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Howlround: "How race relations in the United States directly affected the development of musical theatre
Last Edit: Delvino 11:27 am EST 02/07/19
Posted by: Delvino 11:24 am EST 02/07/19
In reply to: re: Did Michael Bennett Say This? - Delvino 07:02 am EST 02/07/19

The issue isn't an accusation that Bennett and Prince set out to replicate a minstrelsy presentation, but rather to trace the origin of the concepts. Remember, "Follies" also used the torch ballad (Sally) and baggy pants vaudeville clown (Buddy). "Loveland" was brilliant pastiche, a mash-up of several forms. The "Follies" creators are innocent of any intentional desire to exploit minstrelsy. But that doesn't alter the origins of the conceit in the "Lucy and Jessie." Even Phyllis shaking her finger at the faceless ensemble has an element of the critical interlocutor. But as scholars point out, the white gloves/tux combo began in this 19th century tradition.

"...the birth of minstrel shows, which were performed by large casts of actors, almost all in blackface aside from the interlocutor—the one white character who served as a leader to the group and was portrayed as much more intelligent and sophisticated than the other performers. He sat in the center of the performers and guided the show along with his power to nag at the blackface performers..."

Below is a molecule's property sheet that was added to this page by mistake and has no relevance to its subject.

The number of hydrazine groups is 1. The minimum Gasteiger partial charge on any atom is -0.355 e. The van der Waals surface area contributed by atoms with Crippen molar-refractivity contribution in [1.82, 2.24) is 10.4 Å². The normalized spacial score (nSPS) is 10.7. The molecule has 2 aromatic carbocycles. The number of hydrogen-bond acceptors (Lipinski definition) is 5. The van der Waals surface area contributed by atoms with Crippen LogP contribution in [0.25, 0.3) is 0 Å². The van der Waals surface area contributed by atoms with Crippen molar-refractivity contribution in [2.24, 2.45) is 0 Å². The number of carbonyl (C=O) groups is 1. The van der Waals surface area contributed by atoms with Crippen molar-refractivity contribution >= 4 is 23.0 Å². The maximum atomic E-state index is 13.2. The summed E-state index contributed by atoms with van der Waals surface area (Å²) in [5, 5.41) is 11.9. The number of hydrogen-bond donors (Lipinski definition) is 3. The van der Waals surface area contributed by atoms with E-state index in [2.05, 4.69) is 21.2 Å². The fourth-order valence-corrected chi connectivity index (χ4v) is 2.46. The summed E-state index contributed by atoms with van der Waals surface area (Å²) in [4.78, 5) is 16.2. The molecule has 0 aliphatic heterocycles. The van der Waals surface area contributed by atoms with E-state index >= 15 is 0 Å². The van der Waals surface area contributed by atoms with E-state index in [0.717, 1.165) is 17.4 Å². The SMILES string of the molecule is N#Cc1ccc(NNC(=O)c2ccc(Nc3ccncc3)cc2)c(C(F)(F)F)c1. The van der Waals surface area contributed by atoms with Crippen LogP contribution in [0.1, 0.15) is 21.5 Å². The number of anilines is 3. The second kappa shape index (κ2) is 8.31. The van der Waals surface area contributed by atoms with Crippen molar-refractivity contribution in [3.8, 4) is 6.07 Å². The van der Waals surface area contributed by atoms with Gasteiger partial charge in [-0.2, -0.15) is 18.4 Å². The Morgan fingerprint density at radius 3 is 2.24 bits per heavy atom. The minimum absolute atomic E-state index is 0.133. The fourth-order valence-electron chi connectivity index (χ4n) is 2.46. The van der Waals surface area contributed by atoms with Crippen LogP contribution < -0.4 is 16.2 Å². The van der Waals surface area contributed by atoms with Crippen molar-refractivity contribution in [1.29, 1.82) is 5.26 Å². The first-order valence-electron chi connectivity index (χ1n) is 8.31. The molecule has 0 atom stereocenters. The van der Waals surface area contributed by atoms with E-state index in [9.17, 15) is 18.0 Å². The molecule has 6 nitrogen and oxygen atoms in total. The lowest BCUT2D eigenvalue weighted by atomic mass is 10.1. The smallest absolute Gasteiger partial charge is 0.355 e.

And:

"...As offensive as blackface was, the upside was that it was possible to disguise black performers by applying the same blackface makeup to their faces and requiring them to wear white gloves throughout performances...."

The white gloved ensemble was certainly not employed in a racial way, to be sure. But like Buddy's vaudeville costume being borrowed from that era of live performance, the "Lucy and Jessie" imagery's vocabulary derives from fundamental minstrelsy tradition. That's what's intriguing, the absorption of this vocabulary into several of our entertainment forms, long after minstrelsy itself was viable or remotely welcome.
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